This leads me to another suggestion maybe they could have a retractable device or a remote buoy that could be launched before the plane hits the water to break the surface molecules before the plane hits, reducing the impact of the water.

However, my last musing has to do with lessening the impact before hitting the ground or water, how about parachutes? Each plane could be fitted with 3 parachutes, catastrophic failure has most likely already occurred and wouldn't it be better to slow down the impact? This makes more sense to me than instructing people how to grab their seat cushions to float on a ground based choice for impact.




posted on Sep, 6 2015 @ 03:58 PM
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a reply to: searcherfortruth

That is interesting, never realized that. Parachutes do make more sense.



posted on Sep, 6 2015 @ 04:03 PM
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why 3 parachutes?
i must be missing something.

you expect people that have probably never strapped a chute on and pulled the cord to get into the harness, bail out, and pull before its too late. theyre supposed to do all this while mass panic is happening to them and around them?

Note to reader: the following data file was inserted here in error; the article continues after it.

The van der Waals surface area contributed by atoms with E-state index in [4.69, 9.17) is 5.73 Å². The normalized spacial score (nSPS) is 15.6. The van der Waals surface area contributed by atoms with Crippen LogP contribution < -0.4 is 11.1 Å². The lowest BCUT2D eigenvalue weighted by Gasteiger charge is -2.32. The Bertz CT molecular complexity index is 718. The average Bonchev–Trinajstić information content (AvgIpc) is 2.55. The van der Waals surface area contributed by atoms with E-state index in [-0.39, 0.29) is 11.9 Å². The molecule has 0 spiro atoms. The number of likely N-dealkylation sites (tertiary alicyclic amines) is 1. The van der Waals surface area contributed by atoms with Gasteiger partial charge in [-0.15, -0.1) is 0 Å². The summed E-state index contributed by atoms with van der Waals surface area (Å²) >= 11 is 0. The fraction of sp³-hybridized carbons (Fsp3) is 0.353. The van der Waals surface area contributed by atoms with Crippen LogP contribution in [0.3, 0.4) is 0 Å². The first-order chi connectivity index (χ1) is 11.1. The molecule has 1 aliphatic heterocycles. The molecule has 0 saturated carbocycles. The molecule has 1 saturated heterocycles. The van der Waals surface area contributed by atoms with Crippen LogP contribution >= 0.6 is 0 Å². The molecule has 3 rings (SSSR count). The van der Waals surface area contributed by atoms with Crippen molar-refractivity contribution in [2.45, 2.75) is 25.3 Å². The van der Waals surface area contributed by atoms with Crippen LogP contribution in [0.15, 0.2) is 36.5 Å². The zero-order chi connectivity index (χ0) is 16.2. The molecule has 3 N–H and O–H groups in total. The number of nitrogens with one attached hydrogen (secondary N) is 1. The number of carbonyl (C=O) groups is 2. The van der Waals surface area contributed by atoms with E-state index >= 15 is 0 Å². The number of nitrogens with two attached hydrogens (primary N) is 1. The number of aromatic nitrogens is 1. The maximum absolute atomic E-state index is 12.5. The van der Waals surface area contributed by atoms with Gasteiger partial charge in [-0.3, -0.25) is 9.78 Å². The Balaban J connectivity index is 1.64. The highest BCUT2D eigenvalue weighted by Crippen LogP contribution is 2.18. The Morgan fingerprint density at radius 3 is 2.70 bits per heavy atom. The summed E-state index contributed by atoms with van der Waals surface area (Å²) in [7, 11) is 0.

sure, ok.
i just dont get in flying machines



posted on Sep, 6 2015 @ 04:20 PM
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a reply to: searcherfortruth

Flotation devices: Ethiopia 961 was hijacked and ordered to fly to Australia, even though the pilots told them they didn't have enough fuel. They ran out of fuel and made a water landing near a resort just off the coast of Africa.

As they were approaching the water, the left wing dropped and dragged in the water, causing the aircraft to cartwheel and disintegrate. Of The 125 people on board there were 50 survivors, four uninjured.

Even in a bad water landing there's the chance someone will survive. And if they make a good landing then there will be a lot of survivors.